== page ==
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East Europe must hike power prices to avoid trouble – analysis

East Europeans will likely face bigger rises in power bills than their richer Western neighbors, and for once the high oil price is not the main culprit.

Without price hikes they may suffer severe electricity shortages and possible blackouts, analysts say. Higher prices are needed to encourage investment in new power plants to feed the region’s booming economic growth as well as replace ageing Soviet-era stations, they say. Most countries in the former bloc have yet to abolish a communist legacy of state control over household power and gas prices.

Poland will have to add 1,000 megawatts of new capacity to maintain its energy security, analysts reckon, while Albania, the poorest nation in the region, already has frequent blackouts due to shortages in the Balkans. “If the new (European Union) member states are tinkering with prices, then they will probably pay a very high cost rather soon,” said Christian Egenhofer, energy expert at the Brussels-based Centre for European Policy Studies. “New investment would not come and they would run out of capacity,” he added. “I don’t see any alternatives -- governments have to take the bitter medicine (and hike prices) or leave it to the next government.”

Global rises in energy costs have caused higher prices this year in Poland, Hungary, Romania, Bulgaria, Croatia and the Czech Republic after a series of gradual increases this decade. The Baltic countries have also seen their bills go up as Russia ended decades of cheap gas supplies and put the three on the same footing as the rest of the EU. Most of the power plants in eastern Europe run on coal or imported natural gas, whose prices are linked to crude.

 
POLITICALLY SENSITIVE

Crippling inflation and voters anger have made governments reluctant to make large hikes and power prices remain lower t,han in western Europe by an average 30-40%.

In Hungary, where gas bills for households will jump by 9.9% in July, prices are a sensitive political issue for the Socialist government, which has seen its support fall after tax and price increases in the past two years.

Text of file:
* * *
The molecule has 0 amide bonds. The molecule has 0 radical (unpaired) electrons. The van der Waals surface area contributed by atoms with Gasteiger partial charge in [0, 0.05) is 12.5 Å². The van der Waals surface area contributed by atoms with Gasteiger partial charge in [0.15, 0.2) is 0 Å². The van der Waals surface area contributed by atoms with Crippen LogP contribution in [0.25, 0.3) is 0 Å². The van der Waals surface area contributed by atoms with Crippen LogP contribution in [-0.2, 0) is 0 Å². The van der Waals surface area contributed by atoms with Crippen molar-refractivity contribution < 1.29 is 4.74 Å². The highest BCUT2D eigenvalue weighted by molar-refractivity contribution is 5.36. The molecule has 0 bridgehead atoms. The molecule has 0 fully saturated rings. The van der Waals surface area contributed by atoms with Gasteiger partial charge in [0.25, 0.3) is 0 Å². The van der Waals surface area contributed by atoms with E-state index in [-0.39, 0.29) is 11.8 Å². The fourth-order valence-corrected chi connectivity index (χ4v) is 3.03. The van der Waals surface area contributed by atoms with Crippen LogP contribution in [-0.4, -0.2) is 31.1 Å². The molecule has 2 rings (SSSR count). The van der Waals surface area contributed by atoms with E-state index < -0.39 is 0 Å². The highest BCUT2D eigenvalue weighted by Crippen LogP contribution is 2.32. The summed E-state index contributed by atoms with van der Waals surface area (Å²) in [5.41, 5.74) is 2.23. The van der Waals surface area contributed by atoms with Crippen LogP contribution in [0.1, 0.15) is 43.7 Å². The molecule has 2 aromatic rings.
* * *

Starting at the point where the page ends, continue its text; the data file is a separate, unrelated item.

The government in Romania, under pressure from distributors to raise household gas prices again after a 8.5% increase in February, labors to keep a tight lid on energy prices ahead of elections later this year.

In Bulgaria, the poorest EU member and struggling with double-digit inflation, the prime minister has demanded an explanation from the state energy regulator on plans to up power prices for households by 18% from July.

Eastern Europe enjoyed a surplus of electricity last decade as heavy industries declined after communism collapsed but economic growth rebounded this decade and pushed power consumption sharply up. “We expect a power deficit of no less than 8-10 terawatt hours in the (south-east Europe) region in the coming years,” Mardik Papazian, executive director of Bulgaria’s dominant state power utility NEK said recently. Power consumption in Bulgaria surged 7% in the Q1 of this year and analysts forecast demand to grow in central and eastern Europe by an average 2-3% a year.

The closure of outdated power plants, such as Soviet-era nuclear reactors in Lithuania and Bulgaria which used to supply power to neighboring countries, adds to pressure on prices. “Prices will continue to grow due to a number of reasons and the most important is ... growing demand for electricity combined with ageing of capacity,” said Arkadiusz Wicik, director energy, utilities and regulation at Fitch Ratings.

A respite is not due before 2013-2015, when bigger projects such as Hungary’s 2,400 MW gas-fired power plant and nuclear plants in Lithuania, Bulgaria and Romania are to come onstream. Mild winter weather in the last two years have helped utilities to manage but pressure increases in the summer as growing incomes mean more people can afford air-conditioners. Some power companies warn that security of supplies are threatened unless price rises do not take into account investment needed to upgrade grids and build new plants.

State-owned power companies in Poland have complained that artificially set prices do not reflect their expenses. Czech CEZ and Austria’s EVN, leading suppliers to Bulgaria, are also unhappy with planned increases. “Such a price policy continues the dangerous trend of destabilizing the sector ... which poses a risk not only to the already exacerbated heating supply to clients but also to the security of the entire energy system in the long run,” EVN said. (Reuters)